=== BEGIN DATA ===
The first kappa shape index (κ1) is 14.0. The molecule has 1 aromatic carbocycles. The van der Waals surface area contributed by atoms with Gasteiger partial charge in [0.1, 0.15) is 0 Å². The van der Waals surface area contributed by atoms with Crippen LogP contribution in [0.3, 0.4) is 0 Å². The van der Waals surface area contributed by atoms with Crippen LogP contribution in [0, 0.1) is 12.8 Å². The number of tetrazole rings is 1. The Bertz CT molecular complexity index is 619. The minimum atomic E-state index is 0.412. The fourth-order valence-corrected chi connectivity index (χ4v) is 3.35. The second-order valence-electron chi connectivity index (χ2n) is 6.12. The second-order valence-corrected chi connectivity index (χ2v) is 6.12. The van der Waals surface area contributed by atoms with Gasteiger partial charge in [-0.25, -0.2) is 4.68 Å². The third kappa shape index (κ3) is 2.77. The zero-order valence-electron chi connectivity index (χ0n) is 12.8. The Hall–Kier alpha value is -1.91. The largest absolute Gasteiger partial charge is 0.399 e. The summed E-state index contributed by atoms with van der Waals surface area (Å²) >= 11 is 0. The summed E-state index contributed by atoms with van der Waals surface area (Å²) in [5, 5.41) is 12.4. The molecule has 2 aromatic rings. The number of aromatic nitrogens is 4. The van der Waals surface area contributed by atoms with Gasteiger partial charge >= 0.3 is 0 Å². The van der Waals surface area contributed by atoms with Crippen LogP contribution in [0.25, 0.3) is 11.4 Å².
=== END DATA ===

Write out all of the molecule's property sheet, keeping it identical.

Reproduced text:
The first kappa shape index (κ1) is 14.0. The molecule has 1 aromatic carbocycles. The van der Waals surface area contributed by atoms with Gasteiger partial charge in [0.1, 0.15) is 0 Å². The van der Waals surface area contributed by atoms with Crippen LogP contribution in [0.3, 0.4) is 0 Å². The van der Waals surface area contributed by atoms with Crippen LogP contribution in [0, 0.1) is 12.8 Å². The number of tetrazole rings is 1. The Bertz CT molecular complexity index is 619. The minimum atomic E-state index is 0.412. The fourth-order valence-corrected chi connectivity index (χ4v) is 3.35. The second-order valence-electron chi connectivity index (χ2n) is 6.12. The second-order valence-corrected chi connectivity index (χ2v) is 6.12. The van der Waals surface area contributed by atoms with Gasteiger partial charge in [-0.25, -0.2) is 4.68 Å². The third kappa shape index (κ3) is 2.77. The zero-order valence-electron chi connectivity index (χ0n) is 12.8. The Hall–Kier alpha value is -1.91. The largest absolute Gasteiger partial charge is 0.399 e. The summed E-state index contributed by atoms with van der Waals surface area (Å²) >= 11 is 0. The summed E-state index contributed by atoms with van der Waals surface area (Å²) in [5, 5.41) is 12.4. The molecule has 2 aromatic rings. The number of aromatic nitrogens is 4. The van der Waals surface area contributed by atoms with Gasteiger partial charge >= 0.3 is 0 Å². The van der Waals surface area contributed by atoms with Crippen LogP contribution in [0.25, 0.3) is 11.4 Å².